Prognosis The pathogenesis of Sweet's syndrome may be multifactorial and still remains to be definitively established. Systemic corticosteroids are the therapeutic gold standard for Sweet's syndrome. Horio et al. originally described the dramatic improvement in patients with Sweet's syndrome who were treated with potassium iodide in 1980. He confirmed his earlier observations with a larger study in 1983. Subsequently, several other investigators have also observed similar improvement when using potassium iodide to treat patients with Sweet's syndrome. Vasculitis and hypothyroidism are potential drug-induced side effects of potassium iodide. Other agents are: colchicine, indomethacin, clofazimine, cyclosporin, dapsone.
  

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Citation

This paper should be referenced as such :
Beghini, A ; Lazzaroni, F
PTPN6 (protein tyrosine phosphatase, non-receptor type 6)
Atlas Genet Cytogenet Oncol Haematol. 2013;17(5):327-332.
Free journal version : [ pdf ]   [ DOI ]
On line version : http://AtlasGeneticsOncology.org/Genes/PTPN6ID41920ch12p13.html


External links

Nomenclature
HGNC (Hugo)PTPN6   9658
Cards
AtlasPTPN6ID41920ch12p13
Entrez_Gene (NCBI)PTPN6  5777  protein tyrosine phosphatase, non-receptor type 6
AliasesHCP; HCPH; HPTP1C; PTP-1C; 
SH-PTP1; SHP-1; SHP-1L; SHP1
GeneCards (Weizmann)PTPN6
Ensembl hg19 (Hinxton)ENSG00000111679 [Gene_View]
Ensembl hg38 (Hinxton)ENSG00000111679 [Gene_View]  chr12:6951271-6961316 [Contig_View]  PTPN6 [Vega]
ICGC DataPortalENSG00000111679
TCGA cBioPortalPTPN6
AceView (NCBI)PTPN6
Genatlas (Paris)PTPN6
WikiGenes5777
SOURCE (Princeton)PTPN6
Genetics Home Reference (NIH)PTPN6
Genomic and cartography
GoldenPath hg38 (UCSC)PTPN6  -     chr12:6951271-6961316 +  12p13.31   [Description]    (hg38-Dec_2013)
GoldenPath hg19 (UCSC)PTPN6  -     12p13.31   [Description]    (hg19-Feb_2009)
EnsemblPTPN6 - 12p13.31 [CytoView hg19]  PTPN6 - 12p13.31 [CytoView hg38]
Mapping of homologs : NCBIPTPN6 [Mapview hg19]  PTPN6 [Mapview hg38]
OMIM176883   
Gene and transcription
Genbank (Entrez)AF178946 AK223629 AK290421 AK298470 AK300167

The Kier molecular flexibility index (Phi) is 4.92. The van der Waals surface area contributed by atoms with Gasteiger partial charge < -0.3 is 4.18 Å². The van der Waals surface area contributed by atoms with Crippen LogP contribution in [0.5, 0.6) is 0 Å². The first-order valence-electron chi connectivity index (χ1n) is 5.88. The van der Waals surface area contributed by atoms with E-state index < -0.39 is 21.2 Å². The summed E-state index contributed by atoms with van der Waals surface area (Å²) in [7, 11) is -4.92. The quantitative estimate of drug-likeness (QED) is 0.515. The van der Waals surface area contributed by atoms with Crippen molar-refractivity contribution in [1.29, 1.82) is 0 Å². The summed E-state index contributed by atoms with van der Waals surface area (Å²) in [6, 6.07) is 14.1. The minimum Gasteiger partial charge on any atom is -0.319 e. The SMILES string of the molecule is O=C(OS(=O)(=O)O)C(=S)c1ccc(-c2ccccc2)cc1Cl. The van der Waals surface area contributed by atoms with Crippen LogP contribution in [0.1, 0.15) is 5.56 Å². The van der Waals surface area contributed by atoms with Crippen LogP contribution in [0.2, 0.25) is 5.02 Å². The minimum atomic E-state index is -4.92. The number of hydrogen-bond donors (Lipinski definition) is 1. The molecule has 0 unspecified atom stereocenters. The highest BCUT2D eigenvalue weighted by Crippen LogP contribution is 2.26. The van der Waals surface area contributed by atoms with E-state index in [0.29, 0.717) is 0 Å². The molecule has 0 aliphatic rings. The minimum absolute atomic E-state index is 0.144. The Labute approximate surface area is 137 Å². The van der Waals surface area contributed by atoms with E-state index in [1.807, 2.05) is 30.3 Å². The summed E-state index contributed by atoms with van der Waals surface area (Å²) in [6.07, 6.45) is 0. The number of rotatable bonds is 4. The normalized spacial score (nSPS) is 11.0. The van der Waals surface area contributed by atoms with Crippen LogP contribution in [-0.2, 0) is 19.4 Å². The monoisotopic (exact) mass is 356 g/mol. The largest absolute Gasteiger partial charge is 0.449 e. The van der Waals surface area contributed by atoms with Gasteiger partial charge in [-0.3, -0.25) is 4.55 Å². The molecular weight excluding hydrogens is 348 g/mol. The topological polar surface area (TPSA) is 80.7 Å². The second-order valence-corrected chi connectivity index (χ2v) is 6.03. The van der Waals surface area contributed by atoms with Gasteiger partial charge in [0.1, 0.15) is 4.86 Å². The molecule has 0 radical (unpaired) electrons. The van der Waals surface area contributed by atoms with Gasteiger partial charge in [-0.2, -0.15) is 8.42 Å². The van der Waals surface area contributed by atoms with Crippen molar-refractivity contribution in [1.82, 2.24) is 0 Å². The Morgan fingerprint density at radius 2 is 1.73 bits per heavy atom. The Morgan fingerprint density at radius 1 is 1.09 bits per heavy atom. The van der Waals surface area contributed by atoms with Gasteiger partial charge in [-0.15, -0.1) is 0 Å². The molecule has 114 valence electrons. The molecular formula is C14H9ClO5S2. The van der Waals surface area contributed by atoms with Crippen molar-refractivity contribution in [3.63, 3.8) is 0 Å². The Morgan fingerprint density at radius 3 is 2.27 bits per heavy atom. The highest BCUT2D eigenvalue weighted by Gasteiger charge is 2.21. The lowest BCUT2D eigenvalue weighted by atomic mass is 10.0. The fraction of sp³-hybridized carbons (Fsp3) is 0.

RefSeq transcript (Entrez)NM_002831 NM_080548 NM_080549
RefSeq genomic (Entrez)
Consensus coding sequences : CCDS (NCBI)PTPN6
Cluster EST : UnigeneHs.63489 [ NCBI ]
CGAP (NCI)Hs.63489
Alternative Splicing GalleryENSG00000111679
Gene ExpressionPTPN6 [ NCBI-GEO ]   PTPN6 [ EBI - ARRAY_EXPRESS ]   PTPN6 [ SEEK ]   PTPN6 [ MEM ]
Gene Expression Viewer (FireBrowse)PTPN6 [ Firebrowse - Broad ]
SOURCE (Princeton)Expression in : [Datasets]   [Normal Tissue Atlas]  [carcinoma Classsification]  [NCI60]
GenevisibleExpression in : [tissues]  [cell-lines]  [cancer]  [perturbations]  
BioGPS (Tissue expression)5777
GTEX Portal (Tissue expression)PTPN6
Human Protein AtlasENSG00000111679-PTPN6 [pathology]   [cell]   [tissue]
Protein : pattern, domain, 3D structure
UniProt/SwissProtP29350   [function]  [subcellular_location]  [family_and_domains]  [pathology_and_biotech]  [ptm_processing]  [expression]  [interaction]
NextProtP29350  [Sequence]  [Exons]  [Medical]  [Publications]
With graphics : InterProP29350
Splice isoforms : SwissVarP29350
Catalytic activity : Enzyme3.1.3.48 [ Enzyme-Expasy ]   3.1.3.483.1.3.48 [ IntEnz-EBI ]   3.1.3.48 [ BRENDA ]   3.1.3.48 [ KEGG ]   
PhosPhoSitePlusP29350
Domaine pattern : Prosite (Expaxy)SH2 (PS50001)    TYR_PHOSPHATASE_1 (PS00383)    TYR_PHOSPHATASE_2 (PS50056)    TYR_PHOSPHATASE_PTP (PS50055)   
Domains : Interpro (EBI)Prot-tyrosine_phosphatase-like    PTPase_domain    SH2    Tyr_Pase_AS    Tyr_Pase_cat    Tyr_Pase_non-rcpt_typ-6/11    TYR_PHOSPHATASE_dom   
Domain families : Pfam (Sanger)SH2 (PF00017)    Y_phosphatase (PF00102)   
Domain families : Pfam (NCBI)pfam00017    pfam00102   
Domain families : Smart (EMBL)PTPc (SM00194)  PTPc_motif (SM00404)  SH2 (SM00252)  
Conserved Domain (NCBI)PTPN6
DMDM Disease mutations5777
Blocks (Seattle)PTPN6